BERLIN.- 1954 and 1958Italy and Northern Californiablack & white and color. In one a woman wanders and observes; in the other, the woman wanders and is observed. In both situations the gaze is mobile, walking or driving, the world screened by the floating frame of vision or car windows. Across the two spaces the women meander through museums, cemeteries, cities, landscapes of forest and ocean, sites of repetition, history, memory, and death. Images of faith and its distance from this world appear throughout. On the surface, no two works could be more dissimilar than Roberto Rossellinis Voyage to Italy and Alfred Hitchcocks Vertigo. The latter is organized spatially by an investigative and punishing male gaze leading to madness and death as it winds through San Franciscos serpentine streets. The former is dominated by the emotive face of Ingrid Bergman as she negotiates the labyrinthine streets of Naples, observing and reacting to the persistence of life in an environment overwhelmed by the force of passing and past time. Yet as described above, the two works, made only four years apart though in very difference circumstances, are surprisingly linked by many common themes, motifs, and scenographies, as if in a powerful though so far unheard conversation.
The Wanderers is an original work comprised of five moving image projections and diverse sculptural objects. The material of each projection is appropriated in different ways from the two films, which thus undergo three sets of spatial and temporal transformations. The Wanderers Voyage to Italy and The Wanderers Vertigo are both single channel projections where each of the two originating films is conceptually reduced by eliminating all male characters apart from incidental figures. In both cases these absences are visibly marked by ellipses, jump cuts, and other discontinuities and eccentric rhythms. The two works are projected as loops. A third element is created by further reducing the two appropriated objects to produce as much spatial (though not temporal) continuity as possible. The resulting two works are projected side-by-side as non-synchronous moving image loops. Because the two projections are of unequal duration, nearly random juxtapositions of images are produced in the course of time, which reveal ever-changing moments of surprising similarity and contrast. The last projection element is The Wanderers Marriage. In this work the two films are still further reduced and edited together into a single channel projection.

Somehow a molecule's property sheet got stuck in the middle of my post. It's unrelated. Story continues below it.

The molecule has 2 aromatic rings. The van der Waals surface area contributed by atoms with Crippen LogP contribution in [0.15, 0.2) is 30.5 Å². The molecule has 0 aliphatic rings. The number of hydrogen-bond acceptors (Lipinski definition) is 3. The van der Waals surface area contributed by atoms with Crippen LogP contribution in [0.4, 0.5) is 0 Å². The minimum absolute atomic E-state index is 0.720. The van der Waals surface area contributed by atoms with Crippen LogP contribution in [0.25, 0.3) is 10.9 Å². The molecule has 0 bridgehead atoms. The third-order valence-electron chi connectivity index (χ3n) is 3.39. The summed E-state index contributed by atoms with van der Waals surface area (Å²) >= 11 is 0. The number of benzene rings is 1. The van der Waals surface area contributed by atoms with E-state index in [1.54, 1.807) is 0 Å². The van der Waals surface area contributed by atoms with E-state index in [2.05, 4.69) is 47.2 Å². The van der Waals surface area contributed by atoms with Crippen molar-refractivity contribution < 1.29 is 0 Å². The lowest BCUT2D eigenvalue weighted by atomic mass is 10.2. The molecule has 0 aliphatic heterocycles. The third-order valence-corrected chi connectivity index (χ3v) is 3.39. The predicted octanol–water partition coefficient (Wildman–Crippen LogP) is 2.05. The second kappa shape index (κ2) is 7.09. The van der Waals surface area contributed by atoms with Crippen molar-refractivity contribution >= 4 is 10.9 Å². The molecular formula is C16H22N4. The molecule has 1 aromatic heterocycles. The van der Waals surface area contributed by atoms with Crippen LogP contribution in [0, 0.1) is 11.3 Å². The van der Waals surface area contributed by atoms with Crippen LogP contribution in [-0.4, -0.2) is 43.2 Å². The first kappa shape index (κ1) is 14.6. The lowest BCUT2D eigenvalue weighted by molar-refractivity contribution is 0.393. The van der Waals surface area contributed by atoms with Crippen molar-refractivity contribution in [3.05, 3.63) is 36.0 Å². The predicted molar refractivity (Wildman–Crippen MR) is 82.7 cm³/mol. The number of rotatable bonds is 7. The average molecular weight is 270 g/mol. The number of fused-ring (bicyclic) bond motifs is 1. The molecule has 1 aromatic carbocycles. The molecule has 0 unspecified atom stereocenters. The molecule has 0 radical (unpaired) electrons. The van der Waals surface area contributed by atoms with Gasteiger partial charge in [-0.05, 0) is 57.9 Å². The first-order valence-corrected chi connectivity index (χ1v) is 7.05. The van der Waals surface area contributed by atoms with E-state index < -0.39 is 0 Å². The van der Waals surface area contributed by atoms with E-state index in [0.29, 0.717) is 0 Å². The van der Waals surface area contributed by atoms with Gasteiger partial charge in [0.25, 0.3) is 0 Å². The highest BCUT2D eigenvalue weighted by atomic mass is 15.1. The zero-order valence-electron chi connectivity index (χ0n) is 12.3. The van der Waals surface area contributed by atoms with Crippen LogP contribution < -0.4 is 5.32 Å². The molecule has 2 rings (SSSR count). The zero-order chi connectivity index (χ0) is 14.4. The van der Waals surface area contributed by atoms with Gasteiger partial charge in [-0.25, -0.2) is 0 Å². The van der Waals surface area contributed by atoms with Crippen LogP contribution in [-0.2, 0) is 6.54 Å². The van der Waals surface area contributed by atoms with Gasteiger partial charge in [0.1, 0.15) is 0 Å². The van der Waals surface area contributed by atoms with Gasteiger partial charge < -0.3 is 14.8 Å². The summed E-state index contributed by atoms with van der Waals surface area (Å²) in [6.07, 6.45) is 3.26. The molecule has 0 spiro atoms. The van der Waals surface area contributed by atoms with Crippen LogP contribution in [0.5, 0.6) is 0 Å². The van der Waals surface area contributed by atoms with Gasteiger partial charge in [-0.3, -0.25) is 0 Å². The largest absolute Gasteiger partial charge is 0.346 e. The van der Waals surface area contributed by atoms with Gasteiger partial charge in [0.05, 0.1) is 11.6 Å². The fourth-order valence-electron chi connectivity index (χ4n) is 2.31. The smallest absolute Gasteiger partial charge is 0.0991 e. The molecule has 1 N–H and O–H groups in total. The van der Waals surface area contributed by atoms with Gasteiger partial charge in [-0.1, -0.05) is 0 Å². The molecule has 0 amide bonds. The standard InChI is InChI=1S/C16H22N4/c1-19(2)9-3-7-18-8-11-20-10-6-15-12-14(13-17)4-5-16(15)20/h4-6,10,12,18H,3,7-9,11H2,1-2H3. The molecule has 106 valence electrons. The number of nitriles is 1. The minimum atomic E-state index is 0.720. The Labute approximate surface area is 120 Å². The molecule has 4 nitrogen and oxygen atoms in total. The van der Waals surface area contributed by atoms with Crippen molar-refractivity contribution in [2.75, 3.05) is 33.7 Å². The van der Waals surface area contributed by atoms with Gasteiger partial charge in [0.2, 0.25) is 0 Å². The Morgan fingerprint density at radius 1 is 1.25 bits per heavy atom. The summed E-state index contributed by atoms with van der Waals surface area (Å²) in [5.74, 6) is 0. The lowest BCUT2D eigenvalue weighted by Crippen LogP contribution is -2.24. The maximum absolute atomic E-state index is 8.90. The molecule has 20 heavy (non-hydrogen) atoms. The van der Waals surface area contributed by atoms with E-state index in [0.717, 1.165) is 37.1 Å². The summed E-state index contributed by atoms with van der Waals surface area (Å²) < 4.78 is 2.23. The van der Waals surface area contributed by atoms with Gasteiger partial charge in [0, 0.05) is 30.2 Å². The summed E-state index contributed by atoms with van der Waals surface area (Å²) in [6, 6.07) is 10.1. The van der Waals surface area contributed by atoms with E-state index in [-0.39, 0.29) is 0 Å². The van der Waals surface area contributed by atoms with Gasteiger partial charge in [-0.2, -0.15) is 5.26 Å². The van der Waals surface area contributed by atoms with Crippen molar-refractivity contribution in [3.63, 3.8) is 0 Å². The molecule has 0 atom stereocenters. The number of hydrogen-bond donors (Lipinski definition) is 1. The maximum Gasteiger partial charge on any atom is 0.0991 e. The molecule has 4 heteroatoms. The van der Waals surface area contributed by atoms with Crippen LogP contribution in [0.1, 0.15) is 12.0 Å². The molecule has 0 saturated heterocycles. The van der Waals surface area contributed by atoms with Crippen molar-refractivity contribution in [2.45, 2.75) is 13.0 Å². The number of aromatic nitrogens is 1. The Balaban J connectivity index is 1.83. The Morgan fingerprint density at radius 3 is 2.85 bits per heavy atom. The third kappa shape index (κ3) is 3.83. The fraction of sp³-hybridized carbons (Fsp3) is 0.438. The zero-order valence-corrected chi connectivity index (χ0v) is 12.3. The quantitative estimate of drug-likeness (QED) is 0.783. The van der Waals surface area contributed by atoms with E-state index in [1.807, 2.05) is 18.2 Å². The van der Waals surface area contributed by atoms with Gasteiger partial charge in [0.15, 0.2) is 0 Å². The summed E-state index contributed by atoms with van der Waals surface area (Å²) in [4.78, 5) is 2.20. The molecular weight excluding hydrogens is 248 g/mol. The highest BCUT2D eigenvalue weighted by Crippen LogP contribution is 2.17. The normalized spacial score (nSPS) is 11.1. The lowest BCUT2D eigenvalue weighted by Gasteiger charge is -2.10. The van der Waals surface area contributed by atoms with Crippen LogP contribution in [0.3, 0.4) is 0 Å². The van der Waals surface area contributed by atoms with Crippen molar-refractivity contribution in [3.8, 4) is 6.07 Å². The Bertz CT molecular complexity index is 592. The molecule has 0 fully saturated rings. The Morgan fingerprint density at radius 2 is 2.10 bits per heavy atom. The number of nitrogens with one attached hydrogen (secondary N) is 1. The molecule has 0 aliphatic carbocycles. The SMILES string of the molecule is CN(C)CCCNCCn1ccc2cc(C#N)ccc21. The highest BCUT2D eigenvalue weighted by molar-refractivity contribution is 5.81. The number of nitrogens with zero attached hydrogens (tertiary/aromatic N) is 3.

D. N. Rodowick is Glen A. Lloyd Distinguished Service Professor in the Division of the Humanities at the University of Chicago, as well as the former Director of the Carpenter Center for the Visual Arts at Harvard University. Known primarily for his work in philosophy and the visual arts, Rodowick is also an accomplished experimental filmmaker, video artist, and curator. Deeply influenced by filmmakers such as Ernie Gehr, Hollis Frampton, and Michael Snow, as well as minimalist composers like Steve Reich and Terry Riley, Rodowicks moving image works are primarily concerned with process and performance in ways that explore fluid relations between stillness and movement, and figuration and abstraction. Many of the works are produced by setting into movement series of formal parameters and then letting them play themselves out (almost) automatically in relation to randomizing elements. Although conceptual in nature, Rodowicks moving image work embraces affect through its hypnotic rhythms and a haunting, painterly beauty.
Rodowicks most recent books are Philosophys Artful Conversation (Harvard University Press, 2014) and Elegy for Theory (Harvard University Press, 2014), which complete the trilogy that began with The Virtual Life of Film (Harvard University Press, 2007). With Victor Burgin, he was recently awarded a Mellon Collaborative Fellowship at the Richard and Mary L. Gray Center for Arts and Inquiry, University of Chicago, to produce new video work. His most recent book, What Philosophy Wants from Images, will be published by the University of Chicago Press in 2017.